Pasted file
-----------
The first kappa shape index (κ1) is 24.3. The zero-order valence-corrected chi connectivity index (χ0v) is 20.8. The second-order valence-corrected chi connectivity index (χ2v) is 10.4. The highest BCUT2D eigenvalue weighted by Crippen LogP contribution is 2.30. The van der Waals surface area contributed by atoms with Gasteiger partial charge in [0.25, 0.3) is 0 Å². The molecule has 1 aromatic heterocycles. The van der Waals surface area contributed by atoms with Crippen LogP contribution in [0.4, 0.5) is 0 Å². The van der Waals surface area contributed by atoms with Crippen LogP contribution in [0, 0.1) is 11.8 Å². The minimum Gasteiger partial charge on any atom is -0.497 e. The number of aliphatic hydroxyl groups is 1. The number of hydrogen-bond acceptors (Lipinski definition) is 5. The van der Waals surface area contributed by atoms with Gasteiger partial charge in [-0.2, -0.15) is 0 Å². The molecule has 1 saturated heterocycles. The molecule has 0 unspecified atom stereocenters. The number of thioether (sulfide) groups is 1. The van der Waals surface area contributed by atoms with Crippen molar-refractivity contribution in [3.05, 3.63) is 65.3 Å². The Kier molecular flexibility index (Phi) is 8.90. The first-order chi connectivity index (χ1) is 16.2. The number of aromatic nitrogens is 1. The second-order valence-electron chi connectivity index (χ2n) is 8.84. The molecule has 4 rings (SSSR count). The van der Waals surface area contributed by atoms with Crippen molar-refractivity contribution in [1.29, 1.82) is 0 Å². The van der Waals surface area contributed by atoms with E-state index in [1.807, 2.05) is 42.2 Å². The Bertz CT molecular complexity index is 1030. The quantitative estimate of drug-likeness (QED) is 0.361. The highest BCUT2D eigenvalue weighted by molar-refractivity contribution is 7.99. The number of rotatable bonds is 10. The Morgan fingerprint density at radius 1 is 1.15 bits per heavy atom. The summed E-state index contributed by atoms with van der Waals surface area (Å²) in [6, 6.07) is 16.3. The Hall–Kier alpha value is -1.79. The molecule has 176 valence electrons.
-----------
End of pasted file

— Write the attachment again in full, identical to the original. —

The first kappa shape index (κ1) is 24.3. The zero-order valence-corrected chi connectivity index (χ0v) is 20.8. The second-order valence-corrected chi connectivity index (χ2v) is 10.4. The highest BCUT2D eigenvalue weighted by Crippen LogP contribution is 2.30. The van der Waals surface area contributed by atoms with Gasteiger partial charge in [0.25, 0.3) is 0 Å². The molecule has 1 aromatic heterocycles. The van der Waals surface area contributed by atoms with Crippen LogP contribution in [0.4, 0.5) is 0 Å². The van der Waals surface area contributed by atoms with Crippen LogP contribution in [0, 0.1) is 11.8 Å². The minimum Gasteiger partial charge on any atom is -0.497 e. The number of aliphatic hydroxyl groups is 1. The number of hydrogen-bond acceptors (Lipinski definition) is 5. The van der Waals surface area contributed by atoms with Gasteiger partial charge in [-0.2, -0.15) is 0 Å². The molecule has 1 saturated heterocycles. The molecule has 0 unspecified atom stereocenters. The number of thioether (sulfide) groups is 1. The van der Waals surface area contributed by atoms with Crippen molar-refractivity contribution in [3.05, 3.63) is 65.3 Å². The Kier molecular flexibility index (Phi) is 8.90. The first-order chi connectivity index (χ1) is 16.2. The number of aromatic nitrogens is 1. The second-order valence-electron chi connectivity index (χ2n) is 8.84. The molecule has 4 rings (SSSR count). The van der Waals surface area contributed by atoms with Crippen molar-refractivity contribution in [1.29, 1.82) is 0 Å². The van der Waals surface area contributed by atoms with E-state index in [1.807, 2.05) is 42.2 Å². The Bertz CT molecular complexity index is 1030. The quantitative estimate of drug-likeness (QED) is 0.361. The highest BCUT2D eigenvalue weighted by molar-refractivity contribution is 7.99. The number of rotatable bonds is 10. The Morgan fingerprint density at radius 1 is 1.15 bits per heavy atom. The summed E-state index contributed by atoms with van der Waals surface area (Å²) in [6, 6.07) is 16.3. The Hall–Kier alpha value is -1.79. The molecule has 176 valence electrons.